Editorial: Savoie earned our respect

Most Victorians put politics aside upon hearing of Victoria NDP MP Denise Savoie’s decision to step away from her position.

Most Victorians put politics aside upon hearing of Victoria NDP MP Denise Savoie’s decision to step away from her position.

Citing a “health warning” from her physician, Savoie said last week she could no longer “represent her constituents to the standard they have come to expect.”

Reactions ranged from shock to sadness, and the consensus formed around the region was that Savoie leaves big shoes to fill.

With a career in politics running from her election as a Victoria councillor in 1999 to her rise as NDP MP in 2006 – a seat she held onto during two subsequent elections – Savoie earned a reputation as a steadfast representative.

Despite political barriers, Savoie helped bring millions of federal dollars to the region for the Johnson Street bridge and sewage treatment projects. She previously spearheaded many regional environmental and humanitarian projects, including the Galloping Goose Trail and regional housing trust.

That type of commitment and devotion to Greater Victoria citizens will be difficult to replace. Savoie’s “city council-style” politics will be missed. Her passion for bringing local concerns to federal ears made her stand out among her cohorts in the chamber.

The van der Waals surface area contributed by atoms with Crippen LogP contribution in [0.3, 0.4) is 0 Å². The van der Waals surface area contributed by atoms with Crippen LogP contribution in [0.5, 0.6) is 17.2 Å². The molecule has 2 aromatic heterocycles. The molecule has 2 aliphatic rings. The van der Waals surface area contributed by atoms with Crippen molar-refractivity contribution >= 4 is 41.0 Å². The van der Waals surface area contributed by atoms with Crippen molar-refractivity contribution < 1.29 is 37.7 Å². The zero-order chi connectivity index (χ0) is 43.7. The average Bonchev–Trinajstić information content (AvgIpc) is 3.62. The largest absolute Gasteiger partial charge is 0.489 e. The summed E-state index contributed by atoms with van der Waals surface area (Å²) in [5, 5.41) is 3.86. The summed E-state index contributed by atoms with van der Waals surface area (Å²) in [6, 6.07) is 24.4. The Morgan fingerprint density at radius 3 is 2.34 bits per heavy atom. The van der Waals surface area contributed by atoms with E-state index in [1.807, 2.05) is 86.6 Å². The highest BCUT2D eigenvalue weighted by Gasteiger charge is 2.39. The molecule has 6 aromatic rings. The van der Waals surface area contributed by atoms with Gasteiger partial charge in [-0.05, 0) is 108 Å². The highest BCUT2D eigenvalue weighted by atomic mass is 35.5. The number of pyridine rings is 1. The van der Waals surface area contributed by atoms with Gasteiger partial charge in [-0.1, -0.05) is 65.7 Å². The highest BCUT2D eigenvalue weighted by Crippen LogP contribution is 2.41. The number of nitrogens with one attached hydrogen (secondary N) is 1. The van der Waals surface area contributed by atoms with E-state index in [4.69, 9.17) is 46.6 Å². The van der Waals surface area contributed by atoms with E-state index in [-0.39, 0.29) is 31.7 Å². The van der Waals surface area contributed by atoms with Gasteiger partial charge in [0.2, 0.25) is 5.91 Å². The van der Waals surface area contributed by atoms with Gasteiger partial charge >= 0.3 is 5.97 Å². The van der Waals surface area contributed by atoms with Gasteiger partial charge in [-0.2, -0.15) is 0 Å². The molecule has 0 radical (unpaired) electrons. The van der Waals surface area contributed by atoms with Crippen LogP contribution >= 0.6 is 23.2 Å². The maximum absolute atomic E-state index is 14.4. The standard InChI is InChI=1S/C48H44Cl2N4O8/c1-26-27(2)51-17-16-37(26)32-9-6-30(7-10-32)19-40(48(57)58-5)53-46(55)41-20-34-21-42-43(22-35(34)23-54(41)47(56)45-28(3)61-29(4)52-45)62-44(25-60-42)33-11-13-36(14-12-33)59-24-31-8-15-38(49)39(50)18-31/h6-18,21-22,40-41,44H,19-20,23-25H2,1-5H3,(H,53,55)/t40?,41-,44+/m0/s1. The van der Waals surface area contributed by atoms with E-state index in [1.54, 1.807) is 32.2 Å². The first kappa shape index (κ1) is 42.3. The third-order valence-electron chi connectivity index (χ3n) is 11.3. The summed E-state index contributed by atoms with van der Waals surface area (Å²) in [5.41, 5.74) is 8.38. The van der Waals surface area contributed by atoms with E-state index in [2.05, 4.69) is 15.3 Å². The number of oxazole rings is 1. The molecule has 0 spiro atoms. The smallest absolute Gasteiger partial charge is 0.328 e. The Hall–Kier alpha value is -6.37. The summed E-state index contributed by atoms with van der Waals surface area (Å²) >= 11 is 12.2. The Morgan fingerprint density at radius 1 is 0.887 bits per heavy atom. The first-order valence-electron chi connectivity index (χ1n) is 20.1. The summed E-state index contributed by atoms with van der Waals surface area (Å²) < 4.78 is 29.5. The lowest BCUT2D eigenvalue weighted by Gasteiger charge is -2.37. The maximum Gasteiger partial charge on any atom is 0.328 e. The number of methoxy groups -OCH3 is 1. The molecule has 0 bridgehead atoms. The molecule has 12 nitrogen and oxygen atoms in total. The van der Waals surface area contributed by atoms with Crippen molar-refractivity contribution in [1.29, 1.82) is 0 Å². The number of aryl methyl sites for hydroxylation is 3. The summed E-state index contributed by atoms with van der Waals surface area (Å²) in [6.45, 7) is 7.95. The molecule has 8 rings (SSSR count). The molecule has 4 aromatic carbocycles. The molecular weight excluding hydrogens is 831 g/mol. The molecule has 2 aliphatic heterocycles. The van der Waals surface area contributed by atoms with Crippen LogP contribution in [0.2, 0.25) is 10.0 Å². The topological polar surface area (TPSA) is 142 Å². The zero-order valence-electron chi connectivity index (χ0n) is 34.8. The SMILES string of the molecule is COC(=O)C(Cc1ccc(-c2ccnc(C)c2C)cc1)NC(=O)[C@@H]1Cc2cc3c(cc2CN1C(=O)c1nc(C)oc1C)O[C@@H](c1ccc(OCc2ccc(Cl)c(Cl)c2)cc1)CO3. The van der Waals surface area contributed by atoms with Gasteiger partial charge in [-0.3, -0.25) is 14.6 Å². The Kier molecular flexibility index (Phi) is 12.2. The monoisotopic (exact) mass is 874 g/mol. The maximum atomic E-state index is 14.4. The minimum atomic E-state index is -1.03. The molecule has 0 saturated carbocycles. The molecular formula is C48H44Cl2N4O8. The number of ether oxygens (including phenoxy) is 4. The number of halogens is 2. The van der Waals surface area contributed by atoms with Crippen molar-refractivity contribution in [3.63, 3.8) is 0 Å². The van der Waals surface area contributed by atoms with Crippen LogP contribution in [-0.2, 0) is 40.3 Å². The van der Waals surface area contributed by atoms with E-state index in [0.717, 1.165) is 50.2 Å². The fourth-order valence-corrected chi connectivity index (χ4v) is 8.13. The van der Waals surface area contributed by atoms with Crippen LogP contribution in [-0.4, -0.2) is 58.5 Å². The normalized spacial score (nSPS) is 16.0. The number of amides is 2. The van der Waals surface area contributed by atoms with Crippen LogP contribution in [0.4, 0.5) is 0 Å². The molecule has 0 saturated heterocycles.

As she steps down from her post this week, she will leave a legacy of championing cross-party co-operation and initiatives that helped lead the government toward integrating provincial and municipal policymaking.

Although Savoie would not speculate on her replacement, she is looking forward to a “pretty exciting” race for her seat.

Among the names of potential byelection candidates being tossed about in local pubs are Victoria Mayor Dean Fortin for the NDP, as well as 2011 federal election candidates Patrick Hunt of the Conservatives, former Oak Bay Mayor Christopher Causton for the Liberals and former Green Party candidate Jared Giesbrecht.

Anyone vying for the job will have to answer to Victoria residents and be able to speak clearly for them in Ottawa to earn the respect Savoie gained during her tenure in politics.